And then I was notified of a comment on a post on this site — to the post regarding The Sound of Music, a Best Picture Project entry. The comment? Apparantly I forgot to include The Sound of Music in the book. It took about two minutes for me to confirm that, yes, I did forget it.
Well, you’ll be pleased to know that everything should be fixed now. I revised the Kindle version of the book right quick and you should be able to get that one now. The paperback version has also been corrected but that might take a couple days for all the kinks to work out between the old version and the new.
Nevertheless, feel free to purchase now and, as before — if you find an error in it, let me know, because I fix that shit.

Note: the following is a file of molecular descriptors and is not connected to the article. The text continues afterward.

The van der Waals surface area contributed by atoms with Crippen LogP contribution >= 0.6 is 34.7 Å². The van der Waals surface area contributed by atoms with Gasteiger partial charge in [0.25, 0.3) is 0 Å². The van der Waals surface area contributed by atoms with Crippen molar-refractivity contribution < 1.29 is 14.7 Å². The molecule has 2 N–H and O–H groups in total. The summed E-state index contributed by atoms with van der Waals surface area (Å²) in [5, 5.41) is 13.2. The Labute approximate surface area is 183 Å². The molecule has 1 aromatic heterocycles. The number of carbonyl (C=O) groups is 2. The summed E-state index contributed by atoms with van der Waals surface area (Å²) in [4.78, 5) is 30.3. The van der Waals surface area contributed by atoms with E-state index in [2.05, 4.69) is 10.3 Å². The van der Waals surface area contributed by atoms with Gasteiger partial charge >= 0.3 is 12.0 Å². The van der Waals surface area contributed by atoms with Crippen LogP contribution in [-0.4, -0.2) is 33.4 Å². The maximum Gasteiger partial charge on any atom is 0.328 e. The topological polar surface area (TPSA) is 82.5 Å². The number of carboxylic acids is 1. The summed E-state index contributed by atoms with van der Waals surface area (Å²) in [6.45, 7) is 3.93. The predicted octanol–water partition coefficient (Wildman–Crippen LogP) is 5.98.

Directed by Edouard Molinaro
Screenplay by Francis Veber, Édouard Molinaro, Marcello Danon, and Jean Poiret, based on the play by Jean Poiret
Starring Ugo Tognazzi and Michel Serrault
The further back into Academy Awards I delve, the easier it is to find films to include in this project – that is, it’s easier it is to find a Best Picture loser I haven’t seen before. Which is to be expected, given people tend to be more interested in things contemporary to their own lives, and not so much on things before. So, my knowledge of films since the mid-70s is much deeper than my knowledge of those films from before then. Continue reading
Directed by William Wyler
Written by Isobel Lennart, based on the stage-musical by Jule Styne and Bob Merrill
Starring Barbara Streisand, Omar Sharif, Kay Medford and Walter Pidgeon
Twice there has been a tie at the Oscars in the acting categories. That’s just two ties in nearly 90 years of awards, during which time there were four acting Oscars for all but 8 of those years. Or, less than 1% of the awards resulted in a tie. And really, one of those ties wasn’t even a tie, but was close enough that under the rules at the time, it was considered a tie. Continue reading